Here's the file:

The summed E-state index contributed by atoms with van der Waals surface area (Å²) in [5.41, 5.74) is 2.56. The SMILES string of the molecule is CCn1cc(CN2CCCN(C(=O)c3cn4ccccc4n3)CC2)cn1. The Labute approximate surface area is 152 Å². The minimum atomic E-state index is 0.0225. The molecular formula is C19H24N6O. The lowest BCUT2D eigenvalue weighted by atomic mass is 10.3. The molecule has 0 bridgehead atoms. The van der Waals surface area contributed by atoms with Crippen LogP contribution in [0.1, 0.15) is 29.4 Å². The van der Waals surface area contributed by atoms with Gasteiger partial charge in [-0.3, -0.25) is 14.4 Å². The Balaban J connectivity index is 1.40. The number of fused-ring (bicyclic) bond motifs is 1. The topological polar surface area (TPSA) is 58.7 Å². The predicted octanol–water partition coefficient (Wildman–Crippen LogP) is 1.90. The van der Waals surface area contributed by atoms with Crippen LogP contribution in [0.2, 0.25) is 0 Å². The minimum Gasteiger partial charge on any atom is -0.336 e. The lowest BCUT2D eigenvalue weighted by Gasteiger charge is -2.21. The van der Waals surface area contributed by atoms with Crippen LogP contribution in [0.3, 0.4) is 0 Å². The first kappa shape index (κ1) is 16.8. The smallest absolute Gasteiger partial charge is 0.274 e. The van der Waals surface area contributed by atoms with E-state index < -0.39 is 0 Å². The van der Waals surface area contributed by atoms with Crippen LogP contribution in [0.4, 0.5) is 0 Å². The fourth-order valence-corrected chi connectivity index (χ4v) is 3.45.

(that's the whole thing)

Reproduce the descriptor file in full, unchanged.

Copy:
The summed E-state index contributed by atoms with van der Waals surface area (Å²) in [5.41, 5.74) is 2.56. The SMILES string of the molecule is CCn1cc(CN2CCCN(C(=O)c3cn4ccccc4n3)CC2)cn1. The Labute approximate surface area is 152 Å². The minimum atomic E-state index is 0.0225. The molecular formula is C19H24N6O. The lowest BCUT2D eigenvalue weighted by atomic mass is 10.3. The molecule has 0 bridgehead atoms. The van der Waals surface area contributed by atoms with Crippen LogP contribution in [0.1, 0.15) is 29.4 Å². The van der Waals surface area contributed by atoms with Gasteiger partial charge in [-0.3, -0.25) is 14.4 Å². The Balaban J connectivity index is 1.40. The number of fused-ring (bicyclic) bond motifs is 1. The topological polar surface area (TPSA) is 58.7 Å². The predicted octanol–water partition coefficient (Wildman–Crippen LogP) is 1.90. The van der Waals surface area contributed by atoms with Crippen LogP contribution in [0.2, 0.25) is 0 Å². The minimum Gasteiger partial charge on any atom is -0.336 e. The lowest BCUT2D eigenvalue weighted by Gasteiger charge is -2.21. The van der Waals surface area contributed by atoms with Crippen LogP contribution in [0.3, 0.4) is 0 Å². The first kappa shape index (κ1) is 16.8. The smallest absolute Gasteiger partial charge is 0.274 e. The van der Waals surface area contributed by atoms with E-state index < -0.39 is 0 Å². The van der Waals surface area contributed by atoms with Crippen LogP contribution in [0.4, 0.5) is 0 Å². The fourth-order valence-corrected chi connectivity index (χ4v) is 3.45.